No single ad has a measurable impact on consumer behaviour, but a combined and sustained campaign can change the tides, and there have been numerous examples of brand campaigns that have done just that.  If we think on these same lines, the impact of Covid was not a single event, but an all-consuming and sustained campaign affecting so many aspects of life for such a lengthy period, and so attributing one element to changing a business’s fortune would be overly simplistic.  Each separate driver that led you to where you are today needs to be measured and evaluated for its impact to be understood.  As markets begin to unfurl the blend of drivers that remain will inevitably change, for example we are as of yesterday allowed to shop in store more freely, but will consumer confidence and willingness to endlessly browse the rails of retail return at the same rate?  If we understand how all the small drivers led collectively to the big changes we are seeing today, then we can plan for different combinations as we move steadily forward into a state that is more open, but changed, nonetheless.

Step Four: Learn as you go

Through stages 1 to 3 we have built the ability to create new forecasts and hypotheses based on ‘best available knowledge’, but in ‘fluid situations’ such as the reopening of economies, the relationships and nuances that led to change, will continue to ebb, and flow as the situation develops, meaning the strength of impact for each catalytic element will also continue to change.  By now however, you have identified and scaled the main drivers of why consumers are choosing to (or not) engage with your brand, so continuing to monitor and assess the most crucial elements via market research, live in-market tests, etc and continuing to revisit your forecasts will provide an ongoing rigour, strengthening the projection, in the short term at least.

Step Five: Plan for the unexpected / Scenario planning

The pattern of what will happen in the long term is naturally subject to much higher degrees of uncertainty because it is not yet know how much of changes in behaviour we have seen will ‘unravel’ once normality returns. And we do not know for how long the current non-normal situation will last. So, the best approach to cope with uncertainty of this type is to use scenario planning. Many alternative situations are worked through and the results tabulated to guide decision-making.  The important thing when doing these long-term evaluations is not be afraid of outcomes that look very radical compared to what had been seen in the past. The shifts that have taken place saw 15 years’ worth of growth of online commerce take place in 15 weeks in 2020. The one thing that you can say with certainty is that the future will, forever, look radically different to the past but the process outlined above will enable us to project future marketing impacts with “reasonable expectations”.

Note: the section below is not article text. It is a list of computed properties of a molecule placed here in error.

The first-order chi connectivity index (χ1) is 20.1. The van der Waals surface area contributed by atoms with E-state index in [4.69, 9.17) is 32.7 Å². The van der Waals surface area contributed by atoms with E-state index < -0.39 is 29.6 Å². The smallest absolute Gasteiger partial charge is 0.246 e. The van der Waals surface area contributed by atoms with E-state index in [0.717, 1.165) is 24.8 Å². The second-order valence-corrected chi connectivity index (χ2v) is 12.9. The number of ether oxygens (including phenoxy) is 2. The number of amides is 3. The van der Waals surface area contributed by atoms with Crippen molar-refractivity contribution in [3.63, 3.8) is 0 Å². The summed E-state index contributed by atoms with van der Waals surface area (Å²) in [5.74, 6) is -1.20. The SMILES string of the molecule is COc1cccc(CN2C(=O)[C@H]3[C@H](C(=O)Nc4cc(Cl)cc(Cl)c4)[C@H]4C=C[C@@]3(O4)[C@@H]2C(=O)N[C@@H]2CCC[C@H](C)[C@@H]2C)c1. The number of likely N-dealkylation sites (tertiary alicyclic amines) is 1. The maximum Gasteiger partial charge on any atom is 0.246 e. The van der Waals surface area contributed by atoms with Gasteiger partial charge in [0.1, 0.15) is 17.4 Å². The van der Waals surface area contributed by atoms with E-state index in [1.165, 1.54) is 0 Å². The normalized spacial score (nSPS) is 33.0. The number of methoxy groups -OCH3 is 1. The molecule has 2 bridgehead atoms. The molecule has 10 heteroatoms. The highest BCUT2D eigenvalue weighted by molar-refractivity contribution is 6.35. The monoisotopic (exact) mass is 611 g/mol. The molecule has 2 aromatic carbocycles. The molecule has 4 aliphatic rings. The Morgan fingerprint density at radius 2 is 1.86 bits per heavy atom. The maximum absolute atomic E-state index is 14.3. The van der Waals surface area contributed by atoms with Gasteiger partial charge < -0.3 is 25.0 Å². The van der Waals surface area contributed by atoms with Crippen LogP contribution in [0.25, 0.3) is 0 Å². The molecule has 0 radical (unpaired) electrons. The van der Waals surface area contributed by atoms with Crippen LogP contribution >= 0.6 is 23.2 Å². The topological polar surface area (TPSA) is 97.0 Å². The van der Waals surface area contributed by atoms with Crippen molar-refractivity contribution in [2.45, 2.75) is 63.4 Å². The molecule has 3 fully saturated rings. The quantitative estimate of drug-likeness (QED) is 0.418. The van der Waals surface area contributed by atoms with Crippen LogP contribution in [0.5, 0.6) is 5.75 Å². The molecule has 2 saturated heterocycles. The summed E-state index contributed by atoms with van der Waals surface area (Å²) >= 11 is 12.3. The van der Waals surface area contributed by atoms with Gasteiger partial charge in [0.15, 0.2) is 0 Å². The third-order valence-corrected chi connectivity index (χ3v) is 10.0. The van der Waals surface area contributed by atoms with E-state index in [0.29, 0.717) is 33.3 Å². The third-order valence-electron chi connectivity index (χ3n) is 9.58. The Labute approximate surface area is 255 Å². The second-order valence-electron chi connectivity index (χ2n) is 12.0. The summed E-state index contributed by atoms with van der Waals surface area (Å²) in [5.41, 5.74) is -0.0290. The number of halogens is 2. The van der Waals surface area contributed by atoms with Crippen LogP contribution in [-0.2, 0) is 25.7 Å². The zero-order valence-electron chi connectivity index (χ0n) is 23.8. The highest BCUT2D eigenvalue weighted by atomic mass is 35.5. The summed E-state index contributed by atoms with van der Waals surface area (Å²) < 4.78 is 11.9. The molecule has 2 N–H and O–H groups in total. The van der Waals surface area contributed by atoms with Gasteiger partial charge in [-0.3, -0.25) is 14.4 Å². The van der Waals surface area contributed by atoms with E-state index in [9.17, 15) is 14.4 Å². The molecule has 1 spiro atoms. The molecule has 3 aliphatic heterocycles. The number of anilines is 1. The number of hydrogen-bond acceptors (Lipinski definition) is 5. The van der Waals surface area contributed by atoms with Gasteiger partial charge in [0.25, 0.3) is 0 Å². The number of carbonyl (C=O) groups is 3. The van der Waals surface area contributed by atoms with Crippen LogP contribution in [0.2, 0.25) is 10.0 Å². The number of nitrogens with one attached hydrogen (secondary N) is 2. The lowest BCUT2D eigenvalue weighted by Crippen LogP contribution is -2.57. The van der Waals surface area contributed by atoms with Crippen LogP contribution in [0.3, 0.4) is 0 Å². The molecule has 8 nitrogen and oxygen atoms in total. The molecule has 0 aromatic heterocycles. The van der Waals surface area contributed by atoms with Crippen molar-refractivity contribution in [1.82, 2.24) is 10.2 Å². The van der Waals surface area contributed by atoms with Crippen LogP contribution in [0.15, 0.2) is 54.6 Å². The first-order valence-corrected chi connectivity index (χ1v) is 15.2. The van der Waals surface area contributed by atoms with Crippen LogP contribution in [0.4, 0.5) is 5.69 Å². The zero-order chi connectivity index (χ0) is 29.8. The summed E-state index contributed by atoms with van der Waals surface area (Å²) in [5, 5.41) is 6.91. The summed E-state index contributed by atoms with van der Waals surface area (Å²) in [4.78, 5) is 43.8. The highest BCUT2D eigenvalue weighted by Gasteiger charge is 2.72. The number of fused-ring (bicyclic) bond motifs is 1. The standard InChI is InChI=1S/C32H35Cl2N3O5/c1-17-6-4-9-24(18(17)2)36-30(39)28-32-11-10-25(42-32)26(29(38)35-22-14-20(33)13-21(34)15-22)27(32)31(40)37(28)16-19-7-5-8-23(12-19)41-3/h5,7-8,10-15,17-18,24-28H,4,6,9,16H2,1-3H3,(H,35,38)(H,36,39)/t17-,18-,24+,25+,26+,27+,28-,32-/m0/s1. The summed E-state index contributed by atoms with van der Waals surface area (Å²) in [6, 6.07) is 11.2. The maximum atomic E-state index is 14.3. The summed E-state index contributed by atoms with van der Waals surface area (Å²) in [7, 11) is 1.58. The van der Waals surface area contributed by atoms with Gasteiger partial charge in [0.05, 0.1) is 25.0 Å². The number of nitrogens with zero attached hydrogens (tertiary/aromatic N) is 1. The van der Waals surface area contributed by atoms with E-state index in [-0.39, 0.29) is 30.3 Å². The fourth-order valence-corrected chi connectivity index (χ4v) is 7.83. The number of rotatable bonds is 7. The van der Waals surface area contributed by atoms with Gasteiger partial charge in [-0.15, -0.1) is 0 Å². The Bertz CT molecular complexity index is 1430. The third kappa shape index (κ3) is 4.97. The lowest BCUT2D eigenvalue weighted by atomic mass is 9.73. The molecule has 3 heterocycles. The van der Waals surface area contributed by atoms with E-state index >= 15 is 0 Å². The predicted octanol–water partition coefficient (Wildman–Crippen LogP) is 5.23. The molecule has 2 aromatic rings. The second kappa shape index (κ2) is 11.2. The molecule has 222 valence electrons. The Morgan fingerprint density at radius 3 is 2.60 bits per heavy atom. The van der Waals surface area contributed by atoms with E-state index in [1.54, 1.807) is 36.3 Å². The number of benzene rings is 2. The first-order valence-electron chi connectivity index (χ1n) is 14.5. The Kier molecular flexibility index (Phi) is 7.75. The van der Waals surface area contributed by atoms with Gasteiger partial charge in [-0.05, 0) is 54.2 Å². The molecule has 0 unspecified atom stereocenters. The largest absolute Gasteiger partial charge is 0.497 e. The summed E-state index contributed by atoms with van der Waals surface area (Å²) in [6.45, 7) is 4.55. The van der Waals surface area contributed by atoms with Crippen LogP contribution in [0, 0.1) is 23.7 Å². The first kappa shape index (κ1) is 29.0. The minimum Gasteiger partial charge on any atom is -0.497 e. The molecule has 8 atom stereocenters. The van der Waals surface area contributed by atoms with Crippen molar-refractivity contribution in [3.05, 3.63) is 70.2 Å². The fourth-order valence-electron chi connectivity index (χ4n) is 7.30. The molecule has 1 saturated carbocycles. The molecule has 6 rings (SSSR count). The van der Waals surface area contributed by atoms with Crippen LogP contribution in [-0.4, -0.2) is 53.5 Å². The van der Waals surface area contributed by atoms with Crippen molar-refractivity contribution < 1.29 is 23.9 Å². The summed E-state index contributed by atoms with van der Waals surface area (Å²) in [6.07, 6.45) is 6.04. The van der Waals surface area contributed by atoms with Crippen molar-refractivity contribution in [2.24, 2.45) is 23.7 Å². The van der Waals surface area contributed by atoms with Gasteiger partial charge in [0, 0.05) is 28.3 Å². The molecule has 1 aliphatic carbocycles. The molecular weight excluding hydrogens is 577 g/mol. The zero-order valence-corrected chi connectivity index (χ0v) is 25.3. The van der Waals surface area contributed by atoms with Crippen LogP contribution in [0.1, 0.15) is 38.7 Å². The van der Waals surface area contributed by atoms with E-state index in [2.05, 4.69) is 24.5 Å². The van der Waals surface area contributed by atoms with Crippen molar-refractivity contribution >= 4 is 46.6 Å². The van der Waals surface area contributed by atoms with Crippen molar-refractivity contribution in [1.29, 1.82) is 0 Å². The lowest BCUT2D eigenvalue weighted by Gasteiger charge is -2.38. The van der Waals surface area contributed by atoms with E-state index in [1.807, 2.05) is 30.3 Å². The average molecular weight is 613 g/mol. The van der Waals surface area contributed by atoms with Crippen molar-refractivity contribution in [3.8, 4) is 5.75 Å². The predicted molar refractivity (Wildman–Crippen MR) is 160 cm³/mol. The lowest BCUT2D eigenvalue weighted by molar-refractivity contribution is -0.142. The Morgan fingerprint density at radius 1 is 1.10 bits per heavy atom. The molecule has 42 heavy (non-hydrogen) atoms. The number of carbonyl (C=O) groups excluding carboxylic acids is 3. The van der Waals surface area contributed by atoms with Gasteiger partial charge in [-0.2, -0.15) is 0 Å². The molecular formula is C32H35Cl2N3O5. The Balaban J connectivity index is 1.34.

To summarise, the recommended approach to follow is one of “Assess, Plan, Do, Verify” with the five specific steps in implementation as outlined above. The inherent nature of the predictive task is no different from what it has been at any time in the past, what is different is the level of reliability that we will have in the projections which will obviously be less. We can offset this risk by putting greater effort into the Assess phase, by making sure we can measure the impacts of the things we do, and by having an effective feedback loop to Verify the outcomes and re-Plan trajectories rapidly and continuously.

For more information on strategic forecasting, analysing marketing performance, or to schedule a conversation with one of our econometric experts, please get in touch.